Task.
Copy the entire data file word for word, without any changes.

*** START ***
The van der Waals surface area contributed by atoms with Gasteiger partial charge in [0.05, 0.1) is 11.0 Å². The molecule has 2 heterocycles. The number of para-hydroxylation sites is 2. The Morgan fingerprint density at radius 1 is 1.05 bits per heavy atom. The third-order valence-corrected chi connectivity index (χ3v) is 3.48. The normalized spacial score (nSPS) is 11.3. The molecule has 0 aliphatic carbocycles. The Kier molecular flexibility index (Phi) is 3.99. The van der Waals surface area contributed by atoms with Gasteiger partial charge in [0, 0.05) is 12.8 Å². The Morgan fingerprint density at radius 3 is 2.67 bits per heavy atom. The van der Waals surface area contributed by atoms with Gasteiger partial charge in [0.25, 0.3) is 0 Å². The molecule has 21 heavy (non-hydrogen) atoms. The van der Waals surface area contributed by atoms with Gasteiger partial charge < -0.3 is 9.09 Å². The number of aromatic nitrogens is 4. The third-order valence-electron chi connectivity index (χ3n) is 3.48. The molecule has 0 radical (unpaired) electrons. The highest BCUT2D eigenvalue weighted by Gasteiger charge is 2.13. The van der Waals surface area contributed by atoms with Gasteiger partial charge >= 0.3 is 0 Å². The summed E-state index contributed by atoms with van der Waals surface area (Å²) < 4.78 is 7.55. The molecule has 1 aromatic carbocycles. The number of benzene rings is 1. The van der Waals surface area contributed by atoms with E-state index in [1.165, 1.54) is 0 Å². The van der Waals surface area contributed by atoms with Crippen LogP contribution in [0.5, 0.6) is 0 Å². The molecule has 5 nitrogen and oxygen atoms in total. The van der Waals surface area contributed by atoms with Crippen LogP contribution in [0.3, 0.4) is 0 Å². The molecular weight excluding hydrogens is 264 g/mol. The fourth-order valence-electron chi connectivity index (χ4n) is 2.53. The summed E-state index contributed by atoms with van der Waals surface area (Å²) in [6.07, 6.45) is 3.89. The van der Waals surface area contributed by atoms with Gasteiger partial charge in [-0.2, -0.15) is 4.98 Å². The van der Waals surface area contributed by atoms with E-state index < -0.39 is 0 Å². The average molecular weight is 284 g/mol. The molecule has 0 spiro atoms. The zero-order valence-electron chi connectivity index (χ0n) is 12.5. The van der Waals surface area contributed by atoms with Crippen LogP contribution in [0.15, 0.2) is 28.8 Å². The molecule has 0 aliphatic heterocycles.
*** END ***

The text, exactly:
The van der Waals surface area contributed by atoms with Gasteiger partial charge in [0.05, 0.1) is 11.0 Å². The molecule has 2 heterocycles. The number of para-hydroxylation sites is 2. The Morgan fingerprint density at radius 1 is 1.05 bits per heavy atom. The third-order valence-corrected chi connectivity index (χ3v) is 3.48. The normalized spacial score (nSPS) is 11.3. The molecule has 0 aliphatic carbocycles. The Kier molecular flexibility index (Phi) is 3.99. The van der Waals surface area contributed by atoms with Gasteiger partial charge in [0, 0.05) is 12.8 Å². The Morgan fingerprint density at radius 3 is 2.67 bits per heavy atom. The van der Waals surface area contributed by atoms with Gasteiger partial charge in [0.25, 0.3) is 0 Å². The molecule has 21 heavy (non-hydrogen) atoms. The van der Waals surface area contributed by atoms with Gasteiger partial charge < -0.3 is 9.09 Å². The number of aromatic nitrogens is 4. The third-order valence-electron chi connectivity index (χ3n) is 3.48. The molecule has 0 radical (unpaired) electrons. The highest BCUT2D eigenvalue weighted by Gasteiger charge is 2.13. The van der Waals surface area contributed by atoms with Gasteiger partial charge >= 0.3 is 0 Å². The summed E-state index contributed by atoms with van der Waals surface area (Å²) < 4.78 is 7.55. The molecule has 1 aromatic carbocycles. The number of benzene rings is 1. The van der Waals surface area contributed by atoms with E-state index in [1.165, 1.54) is 0 Å². The van der Waals surface area contributed by atoms with Crippen LogP contribution in [0.5, 0.6) is 0 Å². The molecule has 5 nitrogen and oxygen atoms in total. The van der Waals surface area contributed by atoms with Crippen LogP contribution in [0.3, 0.4) is 0 Å². The molecular weight excluding hydrogens is 264 g/mol. The fourth-order valence-electron chi connectivity index (χ4n) is 2.53. The summed E-state index contributed by atoms with van der Waals surface area (Å²) in [6.07, 6.45) is 3.89. The van der Waals surface area contributed by atoms with Gasteiger partial charge in [-0.2, -0.15) is 4.98 Å². The van der Waals surface area contributed by atoms with E-state index < -0.39 is 0 Å². The average molecular weight is 284 g/mol. The molecule has 0 spiro atoms. The zero-order valence-electron chi connectivity index (χ0n) is 12.5. The van der Waals surface area contributed by atoms with Crippen LogP contribution in [0.15, 0.2) is 28.8 Å². The molecule has 0 aliphatic heterocycles.